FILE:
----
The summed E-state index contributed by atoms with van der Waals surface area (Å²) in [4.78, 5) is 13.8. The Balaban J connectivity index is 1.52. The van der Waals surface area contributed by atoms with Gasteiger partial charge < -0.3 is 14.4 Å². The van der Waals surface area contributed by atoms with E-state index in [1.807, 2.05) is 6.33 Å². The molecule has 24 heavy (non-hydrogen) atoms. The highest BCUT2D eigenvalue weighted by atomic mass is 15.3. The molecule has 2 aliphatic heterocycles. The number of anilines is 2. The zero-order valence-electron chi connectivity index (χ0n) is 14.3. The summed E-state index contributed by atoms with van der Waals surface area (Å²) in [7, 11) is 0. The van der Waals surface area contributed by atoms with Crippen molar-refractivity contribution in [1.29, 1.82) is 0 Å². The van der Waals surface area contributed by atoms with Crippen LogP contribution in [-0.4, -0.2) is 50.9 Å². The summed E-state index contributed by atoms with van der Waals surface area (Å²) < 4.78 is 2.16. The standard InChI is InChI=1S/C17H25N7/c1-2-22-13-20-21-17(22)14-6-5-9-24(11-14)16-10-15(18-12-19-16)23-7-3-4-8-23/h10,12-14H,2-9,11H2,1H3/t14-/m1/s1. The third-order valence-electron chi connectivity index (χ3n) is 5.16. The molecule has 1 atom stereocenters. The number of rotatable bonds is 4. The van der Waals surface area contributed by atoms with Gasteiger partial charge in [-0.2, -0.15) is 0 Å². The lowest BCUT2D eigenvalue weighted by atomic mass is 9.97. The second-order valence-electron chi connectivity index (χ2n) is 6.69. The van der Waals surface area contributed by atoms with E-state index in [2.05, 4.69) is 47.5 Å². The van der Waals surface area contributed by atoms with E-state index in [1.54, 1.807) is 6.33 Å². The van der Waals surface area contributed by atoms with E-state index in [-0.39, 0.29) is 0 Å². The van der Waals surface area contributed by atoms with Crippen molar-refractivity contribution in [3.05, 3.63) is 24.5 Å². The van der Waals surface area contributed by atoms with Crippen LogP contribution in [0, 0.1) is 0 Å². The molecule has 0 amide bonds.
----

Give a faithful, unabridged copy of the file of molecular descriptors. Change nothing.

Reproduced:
The summed E-state index contributed by atoms with van der Waals surface area (Å²) in [4.78, 5) is 13.8. The Balaban J connectivity index is 1.52. The van der Waals surface area contributed by atoms with Gasteiger partial charge < -0.3 is 14.4 Å². The van der Waals surface area contributed by atoms with E-state index in [1.807, 2.05) is 6.33 Å². The molecule has 24 heavy (non-hydrogen) atoms. The highest BCUT2D eigenvalue weighted by atomic mass is 15.3. The molecule has 2 aliphatic heterocycles. The number of anilines is 2. The zero-order valence-electron chi connectivity index (χ0n) is 14.3. The summed E-state index contributed by atoms with van der Waals surface area (Å²) in [7, 11) is 0. The van der Waals surface area contributed by atoms with Crippen molar-refractivity contribution in [1.29, 1.82) is 0 Å². The van der Waals surface area contributed by atoms with Crippen LogP contribution in [-0.4, -0.2) is 50.9 Å². The summed E-state index contributed by atoms with van der Waals surface area (Å²) < 4.78 is 2.16. The standard InChI is InChI=1S/C17H25N7/c1-2-22-13-20-21-17(22)14-6-5-9-24(11-14)16-10-15(18-12-19-16)23-7-3-4-8-23/h10,12-14H,2-9,11H2,1H3/t14-/m1/s1. The third-order valence-electron chi connectivity index (χ3n) is 5.16. The molecule has 1 atom stereocenters. The number of rotatable bonds is 4. The van der Waals surface area contributed by atoms with Gasteiger partial charge in [-0.2, -0.15) is 0 Å². The lowest BCUT2D eigenvalue weighted by atomic mass is 9.97. The second-order valence-electron chi connectivity index (χ2n) is 6.69. The van der Waals surface area contributed by atoms with E-state index in [2.05, 4.69) is 47.5 Å². The van der Waals surface area contributed by atoms with E-state index in [1.54, 1.807) is 6.33 Å². The van der Waals surface area contributed by atoms with E-state index in [-0.39, 0.29) is 0 Å². The van der Waals surface area contributed by atoms with Crippen molar-refractivity contribution in [3.05, 3.63) is 24.5 Å². The van der Waals surface area contributed by atoms with Crippen LogP contribution in [0, 0.1) is 0 Å². The molecule has 0 amide bonds.